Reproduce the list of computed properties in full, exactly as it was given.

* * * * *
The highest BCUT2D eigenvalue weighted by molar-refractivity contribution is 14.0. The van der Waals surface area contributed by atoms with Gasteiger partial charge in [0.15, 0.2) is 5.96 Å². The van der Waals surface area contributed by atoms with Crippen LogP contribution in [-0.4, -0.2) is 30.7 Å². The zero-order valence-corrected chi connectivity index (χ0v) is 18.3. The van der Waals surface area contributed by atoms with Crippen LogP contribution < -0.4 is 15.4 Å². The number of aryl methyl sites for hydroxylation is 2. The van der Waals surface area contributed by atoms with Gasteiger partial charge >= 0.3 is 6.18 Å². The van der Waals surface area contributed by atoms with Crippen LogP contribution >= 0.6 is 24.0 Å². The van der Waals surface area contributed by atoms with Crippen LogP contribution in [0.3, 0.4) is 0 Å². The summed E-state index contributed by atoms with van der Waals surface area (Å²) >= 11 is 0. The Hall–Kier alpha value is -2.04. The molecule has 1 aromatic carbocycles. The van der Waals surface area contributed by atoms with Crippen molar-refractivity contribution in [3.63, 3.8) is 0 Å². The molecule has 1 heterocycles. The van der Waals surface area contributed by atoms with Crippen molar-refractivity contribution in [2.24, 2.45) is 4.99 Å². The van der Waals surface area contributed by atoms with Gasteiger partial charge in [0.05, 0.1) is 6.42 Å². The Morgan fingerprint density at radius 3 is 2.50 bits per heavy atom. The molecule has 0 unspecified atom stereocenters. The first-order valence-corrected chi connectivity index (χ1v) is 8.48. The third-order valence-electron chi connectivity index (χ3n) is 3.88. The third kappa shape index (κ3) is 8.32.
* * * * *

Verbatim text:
The highest BCUT2D eigenvalue weighted by molar-refractivity contribution is 14.0. The van der Waals surface area contributed by atoms with Gasteiger partial charge in [0.15, 0.2) is 5.96 Å². The van der Waals surface area contributed by atoms with Crippen LogP contribution in [-0.4, -0.2) is 30.7 Å². The zero-order valence-corrected chi connectivity index (χ0v) is 18.3. The van der Waals surface area contributed by atoms with Crippen LogP contribution < -0.4 is 15.4 Å². The number of aryl methyl sites for hydroxylation is 2. The van der Waals surface area contributed by atoms with Gasteiger partial charge >= 0.3 is 6.18 Å². The van der Waals surface area contributed by atoms with Crippen LogP contribution >= 0.6 is 24.0 Å². The van der Waals surface area contributed by atoms with Crippen LogP contribution in [0.3, 0.4) is 0 Å². The summed E-state index contributed by atoms with van der Waals surface area (Å²) >= 11 is 0. The Hall–Kier alpha value is -2.04. The molecule has 1 aromatic carbocycles. The van der Waals surface area contributed by atoms with Crippen molar-refractivity contribution in [3.63, 3.8) is 0 Å². The molecule has 1 heterocycles. The van der Waals surface area contributed by atoms with Crippen molar-refractivity contribution in [2.24, 2.45) is 4.99 Å². The van der Waals surface area contributed by atoms with Gasteiger partial charge in [0.05, 0.1) is 6.42 Å². The Morgan fingerprint density at radius 3 is 2.50 bits per heavy atom. The molecule has 0 unspecified atom stereocenters. The first-order valence-corrected chi connectivity index (χ1v) is 8.48. The third-order valence-electron chi connectivity index (χ3n) is 3.88. The third kappa shape index (κ3) is 8.32.